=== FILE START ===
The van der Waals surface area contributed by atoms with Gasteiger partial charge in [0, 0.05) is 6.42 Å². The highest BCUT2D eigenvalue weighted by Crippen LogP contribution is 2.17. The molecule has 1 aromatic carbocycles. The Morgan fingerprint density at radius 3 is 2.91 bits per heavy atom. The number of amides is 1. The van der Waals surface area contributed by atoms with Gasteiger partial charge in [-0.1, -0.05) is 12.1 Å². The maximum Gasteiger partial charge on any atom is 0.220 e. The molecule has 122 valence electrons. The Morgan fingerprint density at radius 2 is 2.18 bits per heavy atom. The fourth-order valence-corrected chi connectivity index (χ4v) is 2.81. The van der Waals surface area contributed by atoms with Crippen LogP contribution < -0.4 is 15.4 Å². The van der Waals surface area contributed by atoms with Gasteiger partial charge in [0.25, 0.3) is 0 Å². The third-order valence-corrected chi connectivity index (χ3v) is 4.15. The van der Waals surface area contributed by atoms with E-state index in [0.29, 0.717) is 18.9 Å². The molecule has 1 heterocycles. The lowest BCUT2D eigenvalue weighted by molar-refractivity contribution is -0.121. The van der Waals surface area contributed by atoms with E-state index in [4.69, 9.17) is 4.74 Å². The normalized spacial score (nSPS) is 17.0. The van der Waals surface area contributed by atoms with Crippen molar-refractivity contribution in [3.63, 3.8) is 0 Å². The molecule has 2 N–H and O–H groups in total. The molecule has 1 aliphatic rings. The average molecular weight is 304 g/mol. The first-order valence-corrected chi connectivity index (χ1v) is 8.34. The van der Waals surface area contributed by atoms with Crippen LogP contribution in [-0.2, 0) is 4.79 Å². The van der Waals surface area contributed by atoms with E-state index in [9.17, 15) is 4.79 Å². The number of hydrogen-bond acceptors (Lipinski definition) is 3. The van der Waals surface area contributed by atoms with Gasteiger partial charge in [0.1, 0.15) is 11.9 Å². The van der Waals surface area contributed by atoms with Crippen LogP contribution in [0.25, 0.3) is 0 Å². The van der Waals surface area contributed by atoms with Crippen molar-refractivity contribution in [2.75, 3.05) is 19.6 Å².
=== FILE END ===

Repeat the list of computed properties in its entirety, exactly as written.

The van der Waals surface area contributed by atoms with Gasteiger partial charge in [0, 0.05) is 6.42 Å². The highest BCUT2D eigenvalue weighted by Crippen LogP contribution is 2.17. The molecule has 1 aromatic carbocycles. The Morgan fingerprint density at radius 3 is 2.91 bits per heavy atom. The number of amides is 1. The van der Waals surface area contributed by atoms with Gasteiger partial charge in [-0.1, -0.05) is 12.1 Å². The maximum Gasteiger partial charge on any atom is 0.220 e. The molecule has 122 valence electrons. The Morgan fingerprint density at radius 2 is 2.18 bits per heavy atom. The fourth-order valence-corrected chi connectivity index (χ4v) is 2.81. The van der Waals surface area contributed by atoms with Crippen LogP contribution < -0.4 is 15.4 Å². The van der Waals surface area contributed by atoms with Gasteiger partial charge in [0.25, 0.3) is 0 Å². The third-order valence-corrected chi connectivity index (χ3v) is 4.15. The van der Waals surface area contributed by atoms with E-state index in [0.29, 0.717) is 18.9 Å². The molecule has 1 heterocycles. The lowest BCUT2D eigenvalue weighted by molar-refractivity contribution is -0.121. The van der Waals surface area contributed by atoms with E-state index in [4.69, 9.17) is 4.74 Å². The normalized spacial score (nSPS) is 17.0. The van der Waals surface area contributed by atoms with Crippen molar-refractivity contribution in [3.63, 3.8) is 0 Å². The molecule has 2 N–H and O–H groups in total. The molecule has 1 aliphatic rings. The average molecular weight is 304 g/mol. The first-order valence-corrected chi connectivity index (χ1v) is 8.34. The van der Waals surface area contributed by atoms with Crippen LogP contribution in [-0.2, 0) is 4.79 Å². The van der Waals surface area contributed by atoms with E-state index in [9.17, 15) is 4.79 Å². The number of hydrogen-bond acceptors (Lipinski definition) is 3. The van der Waals surface area contributed by atoms with Gasteiger partial charge in [0.1, 0.15) is 11.9 Å². The van der Waals surface area contributed by atoms with Crippen LogP contribution in [0.25, 0.3) is 0 Å². The van der Waals surface area contributed by atoms with Crippen molar-refractivity contribution in [2.75, 3.05) is 19.6 Å².